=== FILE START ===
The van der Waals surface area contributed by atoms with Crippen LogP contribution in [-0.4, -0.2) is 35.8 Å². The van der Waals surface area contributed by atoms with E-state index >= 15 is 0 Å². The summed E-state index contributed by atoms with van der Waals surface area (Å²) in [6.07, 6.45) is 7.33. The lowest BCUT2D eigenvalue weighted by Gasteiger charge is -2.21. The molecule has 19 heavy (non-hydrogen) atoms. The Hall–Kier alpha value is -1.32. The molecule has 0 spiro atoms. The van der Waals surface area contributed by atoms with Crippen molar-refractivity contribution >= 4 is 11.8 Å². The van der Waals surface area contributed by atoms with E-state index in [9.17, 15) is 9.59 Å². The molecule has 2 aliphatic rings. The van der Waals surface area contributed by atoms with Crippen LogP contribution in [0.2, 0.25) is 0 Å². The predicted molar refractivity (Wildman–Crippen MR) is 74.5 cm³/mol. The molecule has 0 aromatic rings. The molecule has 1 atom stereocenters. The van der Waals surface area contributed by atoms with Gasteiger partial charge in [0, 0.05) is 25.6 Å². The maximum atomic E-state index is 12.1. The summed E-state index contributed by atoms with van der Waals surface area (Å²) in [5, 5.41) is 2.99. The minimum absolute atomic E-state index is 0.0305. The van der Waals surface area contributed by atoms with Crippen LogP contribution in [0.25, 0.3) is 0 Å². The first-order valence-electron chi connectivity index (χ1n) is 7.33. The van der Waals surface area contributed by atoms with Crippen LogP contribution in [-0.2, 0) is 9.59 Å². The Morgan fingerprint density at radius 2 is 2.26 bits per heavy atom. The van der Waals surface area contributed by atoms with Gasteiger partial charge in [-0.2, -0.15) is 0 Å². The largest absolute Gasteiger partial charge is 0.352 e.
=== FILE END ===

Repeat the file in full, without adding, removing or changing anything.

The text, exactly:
The van der Waals surface area contributed by atoms with Crippen LogP contribution in [-0.4, -0.2) is 35.8 Å². The van der Waals surface area contributed by atoms with E-state index >= 15 is 0 Å². The summed E-state index contributed by atoms with van der Waals surface area (Å²) in [6.07, 6.45) is 7.33. The lowest BCUT2D eigenvalue weighted by Gasteiger charge is -2.21. The molecule has 19 heavy (non-hydrogen) atoms. The Hall–Kier alpha value is -1.32. The molecule has 0 spiro atoms. The van der Waals surface area contributed by atoms with Crippen molar-refractivity contribution >= 4 is 11.8 Å². The van der Waals surface area contributed by atoms with E-state index in [9.17, 15) is 9.59 Å². The molecule has 2 aliphatic rings. The van der Waals surface area contributed by atoms with Crippen LogP contribution in [0.2, 0.25) is 0 Å². The predicted molar refractivity (Wildman–Crippen MR) is 74.5 cm³/mol. The molecule has 0 aromatic rings. The molecule has 1 atom stereocenters. The van der Waals surface area contributed by atoms with Gasteiger partial charge in [0, 0.05) is 25.6 Å². The maximum atomic E-state index is 12.1. The summed E-state index contributed by atoms with van der Waals surface area (Å²) in [5, 5.41) is 2.99. The minimum absolute atomic E-state index is 0.0305. The van der Waals surface area contributed by atoms with Crippen LogP contribution in [0.25, 0.3) is 0 Å². The first-order valence-electron chi connectivity index (χ1n) is 7.33. The van der Waals surface area contributed by atoms with Crippen LogP contribution in [-0.2, 0) is 9.59 Å². The Morgan fingerprint density at radius 2 is 2.26 bits per heavy atom. The van der Waals surface area contributed by atoms with Gasteiger partial charge in [-0.2, -0.15) is 0 Å². The largest absolute Gasteiger partial charge is 0.352 e.